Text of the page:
If recent recommended reading lists are any indication (see: Suzanne Alyssa Andrew on Messes and Meltdowns in the City; Danila Botha's Too Much on the Inside list), Canadian writers and readers have a real fascination for setting and place.
In this guest post, Lana Pesch, whose debut is the story collection, Moving Parts, explores that fascination and why places in fiction seem to matter as much as they do.
“Science tells us that we are creatures of accident clinging to a ball of mud hurtling aimlessly through space. This is not a notion to warm heart or rouse multitudes.” – Paul Ehrlich, in Human Natures
Yet here we are. Clinging and hurtling, telling our stories.
In grade school we were taught to write stories that had a beginning, middle, and end. We were given the basic elements of fiction: plot, character, theme, point of view, setting. Think about the last book you read. Where did it take place? Did it matter? Could the story have happened somewhere else? Would another setting have made it a different story? How did the setting shape the narrative?
Admittedly, the stories in my debut collection, Moving Parts, are character driven, but those characters exist somewhere. They are plunked in a situation (and a place) that requires action. And those places are all over the map, including everything from a hospital waiting room to a Cessna cockpit; an interrogation room in an Arizona prison to a Pelee Island B&B. Pivotal scenes are scattered throughout the book in nature settings like the backwoods of BC’s Sunshine Coast, Lake Erie, and an eco-ranch farm near Kingston, Ontario. There are flashbacks to Jönköping, Sweden and Weyburn, Saskatchewan. Other cities featured in the book are San Antonio, Pensacola, and Toronto, where I have lived for the past 15 years.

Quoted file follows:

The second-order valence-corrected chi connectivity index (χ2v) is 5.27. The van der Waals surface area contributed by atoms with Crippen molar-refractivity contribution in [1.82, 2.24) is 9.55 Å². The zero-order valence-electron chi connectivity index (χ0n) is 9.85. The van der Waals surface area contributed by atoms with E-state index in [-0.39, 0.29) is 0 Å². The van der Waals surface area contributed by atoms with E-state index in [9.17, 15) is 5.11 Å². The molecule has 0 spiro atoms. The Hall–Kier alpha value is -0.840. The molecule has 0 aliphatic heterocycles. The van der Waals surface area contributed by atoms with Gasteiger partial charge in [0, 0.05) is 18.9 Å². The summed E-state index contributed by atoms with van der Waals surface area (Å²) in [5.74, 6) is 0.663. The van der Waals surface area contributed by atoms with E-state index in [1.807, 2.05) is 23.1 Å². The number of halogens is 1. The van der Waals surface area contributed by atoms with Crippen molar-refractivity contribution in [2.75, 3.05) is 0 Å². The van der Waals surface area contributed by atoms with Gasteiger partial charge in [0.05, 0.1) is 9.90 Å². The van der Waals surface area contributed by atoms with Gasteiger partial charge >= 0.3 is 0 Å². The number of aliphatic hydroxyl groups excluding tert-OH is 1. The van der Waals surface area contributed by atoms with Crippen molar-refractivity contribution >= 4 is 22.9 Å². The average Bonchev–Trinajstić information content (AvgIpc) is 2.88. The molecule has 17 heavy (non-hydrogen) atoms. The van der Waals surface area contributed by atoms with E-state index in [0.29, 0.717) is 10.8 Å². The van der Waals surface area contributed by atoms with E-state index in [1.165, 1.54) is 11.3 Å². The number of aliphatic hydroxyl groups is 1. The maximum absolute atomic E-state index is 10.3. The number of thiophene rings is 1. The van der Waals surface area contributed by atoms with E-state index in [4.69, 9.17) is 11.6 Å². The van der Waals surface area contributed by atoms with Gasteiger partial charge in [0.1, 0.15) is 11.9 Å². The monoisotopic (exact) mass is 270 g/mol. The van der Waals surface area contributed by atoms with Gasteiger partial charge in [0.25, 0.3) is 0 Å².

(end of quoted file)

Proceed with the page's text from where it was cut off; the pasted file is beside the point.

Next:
Speaking of Toronto, it’s worth mentioning the Toronto Book Awards that will be announced next week on October 15th. The Awards were established by Toronto City Council in 1974 to honour authors of books of literary or artistic merit that are evocative of Toronto. This year Kathryn Kuitenbrouwer, who interviewed me at my Toronto book launch, is a finalist. Her novel, All the Broken Things, takes place in various neighbourhoods around the city including The Junction, High Park, and the CNE of the 1980s. It’s a well-written story with such specific sensory detail about these places, I felt like I was there. Not a big surprise she is a finalist.